Evidence of Optical Band Gap in Few-layered Topological Insulator Bismuth Selenide

When: Wednesday, March 13, 2013 at 12:00 pm
Where: DA 114
Speaker: Anthony Vargas
Organization: Northeastern University
Sponsor: Introduction to Physics Research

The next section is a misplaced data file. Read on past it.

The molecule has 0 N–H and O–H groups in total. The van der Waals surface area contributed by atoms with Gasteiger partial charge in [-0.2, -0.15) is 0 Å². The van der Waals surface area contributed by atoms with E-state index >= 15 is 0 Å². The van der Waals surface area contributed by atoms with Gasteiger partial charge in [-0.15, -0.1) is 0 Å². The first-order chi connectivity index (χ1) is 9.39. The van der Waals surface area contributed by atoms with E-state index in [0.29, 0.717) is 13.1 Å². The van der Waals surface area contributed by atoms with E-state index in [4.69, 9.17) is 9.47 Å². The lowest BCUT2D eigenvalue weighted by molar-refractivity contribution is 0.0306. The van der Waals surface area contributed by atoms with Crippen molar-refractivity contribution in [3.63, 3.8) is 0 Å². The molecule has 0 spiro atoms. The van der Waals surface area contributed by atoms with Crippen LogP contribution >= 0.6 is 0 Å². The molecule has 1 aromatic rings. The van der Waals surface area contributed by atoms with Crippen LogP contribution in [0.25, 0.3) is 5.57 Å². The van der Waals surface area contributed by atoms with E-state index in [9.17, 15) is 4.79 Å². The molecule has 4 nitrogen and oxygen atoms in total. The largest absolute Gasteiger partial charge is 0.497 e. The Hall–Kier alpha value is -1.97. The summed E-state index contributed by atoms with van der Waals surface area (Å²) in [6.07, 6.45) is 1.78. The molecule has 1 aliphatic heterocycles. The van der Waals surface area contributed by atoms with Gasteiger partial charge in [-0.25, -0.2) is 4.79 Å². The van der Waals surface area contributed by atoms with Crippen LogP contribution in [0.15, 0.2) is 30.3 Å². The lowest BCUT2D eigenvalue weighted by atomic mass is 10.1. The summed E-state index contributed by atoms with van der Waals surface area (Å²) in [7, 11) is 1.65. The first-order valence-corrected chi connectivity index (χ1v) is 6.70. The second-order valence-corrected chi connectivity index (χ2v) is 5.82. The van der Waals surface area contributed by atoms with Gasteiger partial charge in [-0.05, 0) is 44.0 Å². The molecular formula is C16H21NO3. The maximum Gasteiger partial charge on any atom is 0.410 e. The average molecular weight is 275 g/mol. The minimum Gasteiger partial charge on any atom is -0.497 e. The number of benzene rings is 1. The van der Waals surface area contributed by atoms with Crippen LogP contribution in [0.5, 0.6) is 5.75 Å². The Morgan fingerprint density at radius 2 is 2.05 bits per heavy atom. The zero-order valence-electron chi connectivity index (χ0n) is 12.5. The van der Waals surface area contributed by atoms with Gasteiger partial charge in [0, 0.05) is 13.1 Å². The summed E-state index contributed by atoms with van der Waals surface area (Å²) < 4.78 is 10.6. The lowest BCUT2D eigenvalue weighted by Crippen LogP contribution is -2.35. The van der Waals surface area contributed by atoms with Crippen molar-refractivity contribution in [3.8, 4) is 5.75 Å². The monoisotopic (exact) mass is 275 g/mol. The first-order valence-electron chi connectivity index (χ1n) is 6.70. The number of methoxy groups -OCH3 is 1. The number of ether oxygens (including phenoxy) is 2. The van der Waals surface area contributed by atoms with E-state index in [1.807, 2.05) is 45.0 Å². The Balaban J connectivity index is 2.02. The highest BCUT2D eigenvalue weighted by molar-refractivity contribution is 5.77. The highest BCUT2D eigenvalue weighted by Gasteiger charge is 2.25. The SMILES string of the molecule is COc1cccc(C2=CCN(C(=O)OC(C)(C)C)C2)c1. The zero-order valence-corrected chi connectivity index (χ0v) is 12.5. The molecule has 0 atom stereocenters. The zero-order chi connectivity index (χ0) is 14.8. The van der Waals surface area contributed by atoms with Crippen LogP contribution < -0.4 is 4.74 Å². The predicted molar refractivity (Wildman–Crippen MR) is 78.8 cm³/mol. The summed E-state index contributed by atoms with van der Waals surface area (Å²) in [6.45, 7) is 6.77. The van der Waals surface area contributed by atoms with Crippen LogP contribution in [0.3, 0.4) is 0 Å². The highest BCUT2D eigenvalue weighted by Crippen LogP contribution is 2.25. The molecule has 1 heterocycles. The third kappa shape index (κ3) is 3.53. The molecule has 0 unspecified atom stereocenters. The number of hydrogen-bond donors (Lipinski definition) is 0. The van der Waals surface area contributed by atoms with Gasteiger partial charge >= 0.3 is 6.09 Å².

In recent times, Bi2Se3 has received a lot of attention as a model Topological Insulator material. The strong spin-orbit coupling in Bi2Se3 is known to result in topologically protected co-existance of gapless metallic surface states and semiconducting bulk states. An important question of considerable fundamental interest is how the electronic properties of this material modifies under nanoscale confinements. In this work, we present optical absorption studies of single-crystal Bi2Se3 nano-flakes. Samples of high-quality single-crystalline Bi2Se3 were fabricated on Si and quartz substrates using a catalyst-free chemical vapor deposition technique. Uniformly flat, hexagonal or triangular nanoflakes of Bi2Se3 could be fabricated with growth-condition-dependent thicknesses and lateral sizes. Experiments were also performed on separately prepared samples mechanically exfoliated from bulk Bi2Se3. In both cases, photon energy-dependent optical absorbance (1.1 eV < E_{photon} <6.5 eV) were measured for samples with different thickness-ranges, from bulk all the way down to a few quintuple layers (QLs). Bulk samples show strong optical absorbance at the lowest photon energies, in good agreement with our theoretical calculations. As the layer-thickness reduces, we find a dramatic change in their optical absorbance – with an optical gap of 2-3 eV appearing in the thinnest samples (~few QLs). The results will be discussed in the framework of the evolution of its electronic structure and optical absorbance as the layer-thickness approaches a single QL limit.